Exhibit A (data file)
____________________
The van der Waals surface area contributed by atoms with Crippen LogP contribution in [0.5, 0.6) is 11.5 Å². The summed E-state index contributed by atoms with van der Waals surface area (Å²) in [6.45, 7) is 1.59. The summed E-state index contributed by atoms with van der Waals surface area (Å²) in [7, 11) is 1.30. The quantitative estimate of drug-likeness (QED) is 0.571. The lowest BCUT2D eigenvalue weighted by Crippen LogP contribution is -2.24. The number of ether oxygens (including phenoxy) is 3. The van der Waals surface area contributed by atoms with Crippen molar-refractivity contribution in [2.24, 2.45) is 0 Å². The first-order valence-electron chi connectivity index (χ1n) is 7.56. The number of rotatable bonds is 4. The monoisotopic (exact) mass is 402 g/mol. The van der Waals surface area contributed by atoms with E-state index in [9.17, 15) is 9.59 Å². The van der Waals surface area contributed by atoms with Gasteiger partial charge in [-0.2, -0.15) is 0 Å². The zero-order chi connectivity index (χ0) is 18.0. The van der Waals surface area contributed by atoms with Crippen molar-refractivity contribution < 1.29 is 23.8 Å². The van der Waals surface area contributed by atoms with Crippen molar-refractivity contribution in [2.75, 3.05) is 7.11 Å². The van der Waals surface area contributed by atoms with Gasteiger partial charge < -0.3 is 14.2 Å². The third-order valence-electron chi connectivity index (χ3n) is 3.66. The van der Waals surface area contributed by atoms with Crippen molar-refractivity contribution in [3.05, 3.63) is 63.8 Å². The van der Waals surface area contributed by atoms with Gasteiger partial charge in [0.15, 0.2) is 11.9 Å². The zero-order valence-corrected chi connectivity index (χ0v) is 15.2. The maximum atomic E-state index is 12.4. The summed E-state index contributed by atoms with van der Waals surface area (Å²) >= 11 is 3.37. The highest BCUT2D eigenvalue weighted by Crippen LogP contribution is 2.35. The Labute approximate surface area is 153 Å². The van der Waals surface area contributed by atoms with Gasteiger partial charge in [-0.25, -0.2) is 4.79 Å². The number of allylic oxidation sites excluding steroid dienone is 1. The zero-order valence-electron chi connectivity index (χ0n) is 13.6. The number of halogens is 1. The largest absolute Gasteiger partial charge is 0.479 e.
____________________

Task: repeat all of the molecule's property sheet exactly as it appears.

The van der Waals surface area contributed by atoms with Crippen LogP contribution in [0.5, 0.6) is 11.5 Å². The summed E-state index contributed by atoms with van der Waals surface area (Å²) in [6.45, 7) is 1.59. The summed E-state index contributed by atoms with van der Waals surface area (Å²) in [7, 11) is 1.30. The quantitative estimate of drug-likeness (QED) is 0.571. The lowest BCUT2D eigenvalue weighted by Crippen LogP contribution is -2.24. The number of ether oxygens (including phenoxy) is 3. The van der Waals surface area contributed by atoms with Crippen molar-refractivity contribution in [2.24, 2.45) is 0 Å². The first-order valence-electron chi connectivity index (χ1n) is 7.56. The number of rotatable bonds is 4. The monoisotopic (exact) mass is 402 g/mol. The van der Waals surface area contributed by atoms with E-state index in [9.17, 15) is 9.59 Å². The van der Waals surface area contributed by atoms with Gasteiger partial charge in [-0.2, -0.15) is 0 Å². The zero-order chi connectivity index (χ0) is 18.0. The van der Waals surface area contributed by atoms with Crippen molar-refractivity contribution < 1.29 is 23.8 Å². The van der Waals surface area contributed by atoms with Crippen molar-refractivity contribution in [2.75, 3.05) is 7.11 Å². The van der Waals surface area contributed by atoms with Gasteiger partial charge < -0.3 is 14.2 Å². The third-order valence-electron chi connectivity index (χ3n) is 3.66. The van der Waals surface area contributed by atoms with Crippen molar-refractivity contribution in [3.05, 3.63) is 63.8 Å². The van der Waals surface area contributed by atoms with Gasteiger partial charge in [0.15, 0.2) is 11.9 Å². The zero-order valence-corrected chi connectivity index (χ0v) is 15.2. The maximum atomic E-state index is 12.4. The summed E-state index contributed by atoms with van der Waals surface area (Å²) >= 11 is 3.37. The highest BCUT2D eigenvalue weighted by Crippen LogP contribution is 2.35. The Labute approximate surface area is 153 Å². The van der Waals surface area contributed by atoms with Gasteiger partial charge in [-0.25, -0.2) is 4.79 Å². The number of allylic oxidation sites excluding steroid dienone is 1. The zero-order valence-electron chi connectivity index (χ0n) is 13.6. The number of halogens is 1. The largest absolute Gasteiger partial charge is 0.479 e.